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Globe Tavern
Globe Tavern near the Weldon Railroad. This building served as headquarters for the Union V Corps (Maj. Gen. G. K. Warren) during the Battle of Globe Tavern, August 18—21, 1864.
Courtesy, National Archives.

The Fight for the Weldon Railroad

Grant, if he reviewed the fruits of his campaign shortly after July 30, could not have felt much comfort. Two hammering blows delivered against Petersburg had failed. Moreover, two important railroads still connected the city with the south. Lee, despite his numerically inferior numbers, was still able to maintain a long line of defenses around Petersburg and Richmond. Farther south, the Union outlook was brighter. Two days before the Battle of the Crater, final operations against Atlanta had been begun by Sherman. On September 2 it was to fall and the march to the sea follow.

Yet it was equally certain that Grant had accomplished an important objective. By committing Lee's weakened but still potent Army of Northern Virginia to a defensive position in the area adjacent to the Capital he was immobilizing the South's most powerful striking force. Moreover, the Union failure at the crater decided the future direction of the campaign to capture Petersburg. All Grant's energy now turned to extending siege fortifications around the city.

The first step taken in this direction after July 30 was a strong effort to capture the Weldon Railroad, which the Confederates had so nearly lost in June. On August 16, Gen. Gouverneur K. Warren, Union V Corps commander received orders to attack, occupy, and hold the Weldon Railroad 3 miles below the city.

The seizure of the objective was quickly accomplished on August 18, the opening day of battle. More than a mile of track in the vicinity of an old colonial inn named Globe Tavern was soon in Union hands. Then Warren marched most of his forces northward toward the city. Soon they were in unfamiliar and heavily wooded terrain where they encountered strong artillery and musket fire from the enemy. They then halted and bivouacked in the woods below Petersburg.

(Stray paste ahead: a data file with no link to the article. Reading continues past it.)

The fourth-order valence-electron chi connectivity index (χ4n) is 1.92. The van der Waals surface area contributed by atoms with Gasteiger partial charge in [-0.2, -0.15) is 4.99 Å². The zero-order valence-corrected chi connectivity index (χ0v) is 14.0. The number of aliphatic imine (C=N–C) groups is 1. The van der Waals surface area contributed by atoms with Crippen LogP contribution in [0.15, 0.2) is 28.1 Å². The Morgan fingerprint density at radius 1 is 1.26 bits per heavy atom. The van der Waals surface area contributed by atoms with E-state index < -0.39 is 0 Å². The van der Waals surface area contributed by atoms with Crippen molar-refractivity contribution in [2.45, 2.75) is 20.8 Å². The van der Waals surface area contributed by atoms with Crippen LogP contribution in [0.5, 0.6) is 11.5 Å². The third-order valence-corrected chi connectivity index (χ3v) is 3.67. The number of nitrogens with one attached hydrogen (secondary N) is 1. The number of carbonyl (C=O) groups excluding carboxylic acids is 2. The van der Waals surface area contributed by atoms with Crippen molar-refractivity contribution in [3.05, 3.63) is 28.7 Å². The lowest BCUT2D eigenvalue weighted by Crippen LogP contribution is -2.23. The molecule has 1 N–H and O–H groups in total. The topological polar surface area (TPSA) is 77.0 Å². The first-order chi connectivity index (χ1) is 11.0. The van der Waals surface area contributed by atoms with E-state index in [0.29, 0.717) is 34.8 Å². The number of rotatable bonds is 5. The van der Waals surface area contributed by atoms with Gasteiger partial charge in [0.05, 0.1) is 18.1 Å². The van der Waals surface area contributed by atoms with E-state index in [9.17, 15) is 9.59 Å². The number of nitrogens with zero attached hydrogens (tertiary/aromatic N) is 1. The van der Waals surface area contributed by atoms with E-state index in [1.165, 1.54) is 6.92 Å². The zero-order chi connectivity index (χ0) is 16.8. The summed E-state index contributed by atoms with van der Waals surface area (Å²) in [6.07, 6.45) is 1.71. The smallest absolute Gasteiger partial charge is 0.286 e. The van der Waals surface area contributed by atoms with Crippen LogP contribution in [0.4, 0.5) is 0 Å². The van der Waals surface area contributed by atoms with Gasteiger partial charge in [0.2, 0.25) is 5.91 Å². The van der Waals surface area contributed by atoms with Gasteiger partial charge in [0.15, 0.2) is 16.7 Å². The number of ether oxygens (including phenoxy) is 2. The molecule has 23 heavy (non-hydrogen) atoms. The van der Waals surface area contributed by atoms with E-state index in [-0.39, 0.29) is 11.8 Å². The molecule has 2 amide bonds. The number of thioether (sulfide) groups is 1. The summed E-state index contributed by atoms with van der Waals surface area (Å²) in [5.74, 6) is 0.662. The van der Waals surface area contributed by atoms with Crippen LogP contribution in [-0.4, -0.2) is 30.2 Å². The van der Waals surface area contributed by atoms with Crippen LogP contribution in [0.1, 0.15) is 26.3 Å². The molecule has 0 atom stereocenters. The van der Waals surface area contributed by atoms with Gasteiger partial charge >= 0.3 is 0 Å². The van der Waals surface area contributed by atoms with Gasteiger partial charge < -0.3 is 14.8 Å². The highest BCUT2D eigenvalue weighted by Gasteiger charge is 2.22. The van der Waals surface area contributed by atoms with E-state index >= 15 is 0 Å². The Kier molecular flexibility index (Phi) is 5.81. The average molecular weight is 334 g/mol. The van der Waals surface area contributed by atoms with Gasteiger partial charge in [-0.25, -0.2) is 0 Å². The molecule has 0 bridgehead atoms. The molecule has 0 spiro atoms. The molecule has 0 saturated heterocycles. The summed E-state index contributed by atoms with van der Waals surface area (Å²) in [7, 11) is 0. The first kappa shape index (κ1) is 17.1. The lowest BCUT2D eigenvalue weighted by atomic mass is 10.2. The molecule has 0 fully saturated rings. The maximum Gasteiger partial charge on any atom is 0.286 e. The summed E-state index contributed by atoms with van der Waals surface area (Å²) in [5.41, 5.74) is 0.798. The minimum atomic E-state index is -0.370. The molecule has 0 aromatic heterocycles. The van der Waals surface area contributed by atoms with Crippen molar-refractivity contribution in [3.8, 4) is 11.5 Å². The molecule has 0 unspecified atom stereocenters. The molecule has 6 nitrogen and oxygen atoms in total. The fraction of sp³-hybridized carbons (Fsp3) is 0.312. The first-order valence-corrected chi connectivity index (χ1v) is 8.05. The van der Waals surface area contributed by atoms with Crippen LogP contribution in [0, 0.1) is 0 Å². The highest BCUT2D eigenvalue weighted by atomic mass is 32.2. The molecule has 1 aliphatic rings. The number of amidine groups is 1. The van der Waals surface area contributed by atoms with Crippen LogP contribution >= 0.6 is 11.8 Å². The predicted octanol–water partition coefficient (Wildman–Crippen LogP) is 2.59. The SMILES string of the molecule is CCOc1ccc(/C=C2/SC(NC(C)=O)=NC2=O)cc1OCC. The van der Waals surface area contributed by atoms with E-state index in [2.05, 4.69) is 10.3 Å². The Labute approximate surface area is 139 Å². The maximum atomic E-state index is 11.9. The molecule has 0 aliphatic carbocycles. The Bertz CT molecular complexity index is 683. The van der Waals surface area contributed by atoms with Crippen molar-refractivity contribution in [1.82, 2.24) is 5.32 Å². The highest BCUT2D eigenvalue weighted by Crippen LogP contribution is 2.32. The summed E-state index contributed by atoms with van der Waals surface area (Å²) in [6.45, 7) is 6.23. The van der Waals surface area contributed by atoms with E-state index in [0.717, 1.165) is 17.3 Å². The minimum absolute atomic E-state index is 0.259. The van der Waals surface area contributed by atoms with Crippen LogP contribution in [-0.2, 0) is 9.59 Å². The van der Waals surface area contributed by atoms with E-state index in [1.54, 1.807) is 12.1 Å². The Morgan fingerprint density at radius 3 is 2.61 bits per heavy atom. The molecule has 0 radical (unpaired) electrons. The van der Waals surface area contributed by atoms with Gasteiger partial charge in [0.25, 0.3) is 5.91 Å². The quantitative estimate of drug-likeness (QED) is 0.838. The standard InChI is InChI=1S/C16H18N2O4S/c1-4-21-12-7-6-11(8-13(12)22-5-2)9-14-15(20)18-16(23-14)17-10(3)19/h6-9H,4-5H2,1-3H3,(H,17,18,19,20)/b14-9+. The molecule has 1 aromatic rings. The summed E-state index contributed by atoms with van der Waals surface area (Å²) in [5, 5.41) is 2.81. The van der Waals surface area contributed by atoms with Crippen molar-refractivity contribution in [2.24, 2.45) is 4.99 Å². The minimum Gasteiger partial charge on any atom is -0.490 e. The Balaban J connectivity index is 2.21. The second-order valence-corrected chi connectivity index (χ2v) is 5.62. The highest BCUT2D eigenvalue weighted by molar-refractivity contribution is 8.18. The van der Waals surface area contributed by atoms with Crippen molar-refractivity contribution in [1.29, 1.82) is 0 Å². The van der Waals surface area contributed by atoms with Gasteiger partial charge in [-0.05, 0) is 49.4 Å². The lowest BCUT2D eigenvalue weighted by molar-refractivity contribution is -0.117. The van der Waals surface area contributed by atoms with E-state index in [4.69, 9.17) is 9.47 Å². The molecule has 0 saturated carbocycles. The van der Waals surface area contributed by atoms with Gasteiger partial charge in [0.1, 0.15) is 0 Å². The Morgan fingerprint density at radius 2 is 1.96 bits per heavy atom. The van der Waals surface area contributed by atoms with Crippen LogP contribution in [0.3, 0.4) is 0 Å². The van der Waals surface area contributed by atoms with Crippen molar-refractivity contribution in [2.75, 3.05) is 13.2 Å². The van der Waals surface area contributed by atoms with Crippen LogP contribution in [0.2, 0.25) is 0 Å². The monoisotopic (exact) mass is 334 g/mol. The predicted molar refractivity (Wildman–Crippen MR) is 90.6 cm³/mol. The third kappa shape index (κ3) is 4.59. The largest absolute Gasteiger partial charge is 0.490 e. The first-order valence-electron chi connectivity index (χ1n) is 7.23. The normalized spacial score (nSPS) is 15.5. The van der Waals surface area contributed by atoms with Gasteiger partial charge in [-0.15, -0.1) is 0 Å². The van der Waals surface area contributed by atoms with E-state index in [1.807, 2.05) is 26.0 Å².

On the afternoon of the next day, August 19, four brigades of Gen. A. P. Hill's Corps struck the Union infantry. Two of the brigades man aged to slip in behind their opponents by taking advantage of the concealment offered by the heavy growth of trees. They inflicted serious losses and captured 2,700 prisoners. By nightfall Warren had been forced back a half mile nearer his new headquarters at Globe Tavern.

August 20 was marked by comparative inactivity, although there was some skirmishing in the morning. Throughout the following day Hill threw his men at the Union positions around the tavern. The attacks were in vain, for the new Union lines held. General Lee arrived with infantry replacements during the afternoon, but even this did not turn the tide of battle. By the end of the day Lee realized that the upper portion of the Weldon Railroad had been lost and that any attempt to regain it would be a needless sacrifice of manpower.

union soldier
Union soldier on picket duty in the lines before Petersburg.
Courtesy, National Archives.

One sentence from a dispatch sent by Lee to the Confederate Secretary of War on August 22 shows the seriousness of the loss of the railroad: "Our supply of corn is exhausted today, and I am informed that the small reserve in Richmond is consumed." For a time the Confederate government was able to utilize the Weldon Railroad as far as Stony Creek, 20 miles below Petersburg, where supplies were transferred to wagons and hauled around the left of the Northern Army to Petersburg and Richmond. Soon the railroad line was destroyed below Stony Creek and henceforth the beleaguered cities had only two direct rail communications with the south. These were the Richmond and Danville Railroad out of Richmond and the Southside from Petersburg.

On August 25, 4 days after the attack on Globe Tavern, the Confederates scored a minor victory with a surprise attack. Their blow was aimed at the Union II Corps which was engaged in destroying railroad tracks at Reams Station, nearly 5 miles below Globe Tavern. The II Corps, containing large numbers of inexperienced recruits, was badly beaten and more than 2,000 were taken prisoner. The Southern victory was short-lived, for the destruction of their rail communications was continued. The best that Lee could hope for in the future would be to stem the Blue advance.

In mid-September, Wade Hampton, cavalry commander of the Army of Northern Virginia, led a remarkable raid of 4,000 mounted troops around the rear of the Union Army, which now numbered 80,000. He succeeded in returning to Petersburg on September 17 with over 2,400 head of cattle and more than 300 prisoners, while suffering losses of only 61 men in two engagements with the enemy. Although this raised the morale of the Confederates, it did not change the course of the campaign. The iron band being forged outside their city was a reality, and Grant, a tenacious man, had not loosened his grip.

railroad engine
Photograph of one of the engines used on the United States military railroad taken at City Point in 1865. This engine hauled men and supplies to various parts of the long line around Petersburg.
Courtesy, National Archives.


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